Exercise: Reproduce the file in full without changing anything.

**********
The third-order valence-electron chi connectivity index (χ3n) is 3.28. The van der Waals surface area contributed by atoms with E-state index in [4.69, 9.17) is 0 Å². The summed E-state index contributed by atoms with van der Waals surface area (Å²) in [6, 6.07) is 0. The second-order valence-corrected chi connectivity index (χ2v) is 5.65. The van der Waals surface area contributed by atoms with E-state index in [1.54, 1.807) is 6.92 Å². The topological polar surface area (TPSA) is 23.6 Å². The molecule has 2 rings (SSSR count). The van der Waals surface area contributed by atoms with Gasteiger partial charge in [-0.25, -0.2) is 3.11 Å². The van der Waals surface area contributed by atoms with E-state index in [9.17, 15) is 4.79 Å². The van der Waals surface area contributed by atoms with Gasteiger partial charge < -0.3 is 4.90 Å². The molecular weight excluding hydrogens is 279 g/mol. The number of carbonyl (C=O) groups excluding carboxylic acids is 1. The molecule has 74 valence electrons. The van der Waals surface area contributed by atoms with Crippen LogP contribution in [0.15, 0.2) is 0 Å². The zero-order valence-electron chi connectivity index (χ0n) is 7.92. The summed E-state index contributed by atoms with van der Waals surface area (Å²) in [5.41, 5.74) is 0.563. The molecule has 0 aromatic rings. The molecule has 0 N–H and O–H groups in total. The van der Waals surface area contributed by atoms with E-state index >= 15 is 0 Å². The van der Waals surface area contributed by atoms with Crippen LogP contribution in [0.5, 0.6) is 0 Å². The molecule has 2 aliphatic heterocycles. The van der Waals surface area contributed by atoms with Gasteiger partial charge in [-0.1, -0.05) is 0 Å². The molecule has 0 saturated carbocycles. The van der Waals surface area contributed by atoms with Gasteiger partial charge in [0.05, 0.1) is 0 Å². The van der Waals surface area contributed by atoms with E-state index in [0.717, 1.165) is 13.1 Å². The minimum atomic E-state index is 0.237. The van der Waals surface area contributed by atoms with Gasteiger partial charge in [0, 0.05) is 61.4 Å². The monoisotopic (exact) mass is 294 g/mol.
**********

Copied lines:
The third-order valence-electron chi connectivity index (χ3n) is 3.28. The van der Waals surface area contributed by atoms with E-state index in [4.69, 9.17) is 0 Å². The summed E-state index contributed by atoms with van der Waals surface area (Å²) in [6, 6.07) is 0. The second-order valence-corrected chi connectivity index (χ2v) is 5.65. The van der Waals surface area contributed by atoms with E-state index in [1.54, 1.807) is 6.92 Å². The topological polar surface area (TPSA) is 23.6 Å². The molecule has 2 rings (SSSR count). The van der Waals surface area contributed by atoms with Gasteiger partial charge in [-0.25, -0.2) is 3.11 Å². The van der Waals surface area contributed by atoms with E-state index in [9.17, 15) is 4.79 Å². The van der Waals surface area contributed by atoms with Gasteiger partial charge < -0.3 is 4.90 Å². The molecular weight excluding hydrogens is 279 g/mol. The number of carbonyl (C=O) groups excluding carboxylic acids is 1. The molecule has 74 valence electrons. The van der Waals surface area contributed by atoms with Crippen LogP contribution in [0.15, 0.2) is 0 Å². The zero-order valence-electron chi connectivity index (χ0n) is 7.92. The summed E-state index contributed by atoms with van der Waals surface area (Å²) in [5.41, 5.74) is 0.563. The molecule has 0 aromatic rings. The molecule has 0 N–H and O–H groups in total. The van der Waals surface area contributed by atoms with E-state index >= 15 is 0 Å². The van der Waals surface area contributed by atoms with Crippen LogP contribution in [0.5, 0.6) is 0 Å². The molecule has 2 aliphatic heterocycles. The van der Waals surface area contributed by atoms with Gasteiger partial charge in [-0.1, -0.05) is 0 Å². The molecule has 0 saturated carbocycles. The van der Waals surface area contributed by atoms with Gasteiger partial charge in [0.05, 0.1) is 0 Å². The van der Waals surface area contributed by atoms with E-state index in [0.717, 1.165) is 13.1 Å². The minimum atomic E-state index is 0.237. The van der Waals surface area contributed by atoms with Gasteiger partial charge in [0, 0.05) is 61.4 Å². The monoisotopic (exact) mass is 294 g/mol.